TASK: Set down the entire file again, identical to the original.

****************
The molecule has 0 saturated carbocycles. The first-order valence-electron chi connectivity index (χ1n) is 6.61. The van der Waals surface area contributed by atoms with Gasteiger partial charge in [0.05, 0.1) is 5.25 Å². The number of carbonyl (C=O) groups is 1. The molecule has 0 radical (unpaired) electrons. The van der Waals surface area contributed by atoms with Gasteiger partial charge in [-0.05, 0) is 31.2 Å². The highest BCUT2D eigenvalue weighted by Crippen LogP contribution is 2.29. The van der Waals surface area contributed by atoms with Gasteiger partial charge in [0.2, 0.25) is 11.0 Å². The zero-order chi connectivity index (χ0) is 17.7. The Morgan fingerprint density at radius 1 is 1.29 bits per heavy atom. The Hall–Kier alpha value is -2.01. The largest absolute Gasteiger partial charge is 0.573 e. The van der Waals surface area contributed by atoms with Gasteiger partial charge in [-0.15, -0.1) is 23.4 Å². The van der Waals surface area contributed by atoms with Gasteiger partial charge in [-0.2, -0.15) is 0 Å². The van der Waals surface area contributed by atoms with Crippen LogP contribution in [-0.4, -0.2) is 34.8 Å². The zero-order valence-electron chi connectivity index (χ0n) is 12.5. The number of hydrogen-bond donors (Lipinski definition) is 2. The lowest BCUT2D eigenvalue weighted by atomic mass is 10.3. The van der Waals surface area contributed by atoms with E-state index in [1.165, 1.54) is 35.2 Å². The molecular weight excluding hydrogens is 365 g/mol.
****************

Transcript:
The molecule has 0 saturated carbocycles. The first-order valence-electron chi connectivity index (χ1n) is 6.61. The van der Waals surface area contributed by atoms with Gasteiger partial charge in [0.05, 0.1) is 5.25 Å². The number of carbonyl (C=O) groups is 1. The molecule has 0 radical (unpaired) electrons. The van der Waals surface area contributed by atoms with Gasteiger partial charge in [-0.05, 0) is 31.2 Å². The highest BCUT2D eigenvalue weighted by Crippen LogP contribution is 2.29. The van der Waals surface area contributed by atoms with Gasteiger partial charge in [0.2, 0.25) is 11.0 Å². The zero-order chi connectivity index (χ0) is 17.7. The Morgan fingerprint density at radius 1 is 1.29 bits per heavy atom. The Hall–Kier alpha value is -2.01. The largest absolute Gasteiger partial charge is 0.573 e. The van der Waals surface area contributed by atoms with Gasteiger partial charge in [-0.15, -0.1) is 23.4 Å². The van der Waals surface area contributed by atoms with Gasteiger partial charge in [-0.2, -0.15) is 0 Å². The van der Waals surface area contributed by atoms with Crippen LogP contribution in [-0.4, -0.2) is 34.8 Å². The zero-order valence-electron chi connectivity index (χ0n) is 12.5. The number of hydrogen-bond donors (Lipinski definition) is 2. The lowest BCUT2D eigenvalue weighted by atomic mass is 10.3. The van der Waals surface area contributed by atoms with E-state index in [1.165, 1.54) is 35.2 Å². The molecular weight excluding hydrogens is 365 g/mol.